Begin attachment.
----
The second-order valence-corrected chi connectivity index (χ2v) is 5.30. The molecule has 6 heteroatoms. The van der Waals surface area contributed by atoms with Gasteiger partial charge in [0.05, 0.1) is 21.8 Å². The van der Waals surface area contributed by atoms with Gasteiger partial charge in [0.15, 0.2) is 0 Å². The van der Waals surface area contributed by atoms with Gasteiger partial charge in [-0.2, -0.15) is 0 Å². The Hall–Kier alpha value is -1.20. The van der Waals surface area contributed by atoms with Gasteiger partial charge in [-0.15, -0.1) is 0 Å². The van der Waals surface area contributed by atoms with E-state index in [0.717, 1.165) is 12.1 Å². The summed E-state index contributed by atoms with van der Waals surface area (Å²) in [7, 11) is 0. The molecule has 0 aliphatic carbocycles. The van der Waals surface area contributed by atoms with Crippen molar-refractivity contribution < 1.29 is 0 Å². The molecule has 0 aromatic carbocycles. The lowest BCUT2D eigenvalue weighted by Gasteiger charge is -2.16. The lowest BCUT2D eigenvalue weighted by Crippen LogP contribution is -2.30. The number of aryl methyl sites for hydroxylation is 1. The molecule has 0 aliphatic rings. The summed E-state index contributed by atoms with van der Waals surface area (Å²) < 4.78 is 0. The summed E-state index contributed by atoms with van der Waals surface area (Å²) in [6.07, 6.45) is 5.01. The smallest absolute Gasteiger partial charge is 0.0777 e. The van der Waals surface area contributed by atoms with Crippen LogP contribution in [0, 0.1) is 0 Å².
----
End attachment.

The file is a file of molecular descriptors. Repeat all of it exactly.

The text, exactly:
The second-order valence-corrected chi connectivity index (χ2v) is 5.30. The molecule has 6 heteroatoms. The van der Waals surface area contributed by atoms with Gasteiger partial charge in [0.05, 0.1) is 21.8 Å². The van der Waals surface area contributed by atoms with Gasteiger partial charge in [0.15, 0.2) is 0 Å². The van der Waals surface area contributed by atoms with Gasteiger partial charge in [-0.2, -0.15) is 0 Å². The Hall–Kier alpha value is -1.20. The van der Waals surface area contributed by atoms with Gasteiger partial charge in [-0.15, -0.1) is 0 Å². The van der Waals surface area contributed by atoms with E-state index in [0.717, 1.165) is 12.1 Å². The summed E-state index contributed by atoms with van der Waals surface area (Å²) in [7, 11) is 0. The molecule has 0 aliphatic carbocycles. The van der Waals surface area contributed by atoms with Crippen molar-refractivity contribution < 1.29 is 0 Å². The molecule has 0 aromatic carbocycles. The lowest BCUT2D eigenvalue weighted by Gasteiger charge is -2.16. The lowest BCUT2D eigenvalue weighted by Crippen LogP contribution is -2.30. The number of aryl methyl sites for hydroxylation is 1. The molecule has 0 aliphatic rings. The summed E-state index contributed by atoms with van der Waals surface area (Å²) < 4.78 is 0. The summed E-state index contributed by atoms with van der Waals surface area (Å²) in [6.07, 6.45) is 5.01. The smallest absolute Gasteiger partial charge is 0.0777 e. The van der Waals surface area contributed by atoms with Crippen LogP contribution in [0, 0.1) is 0 Å².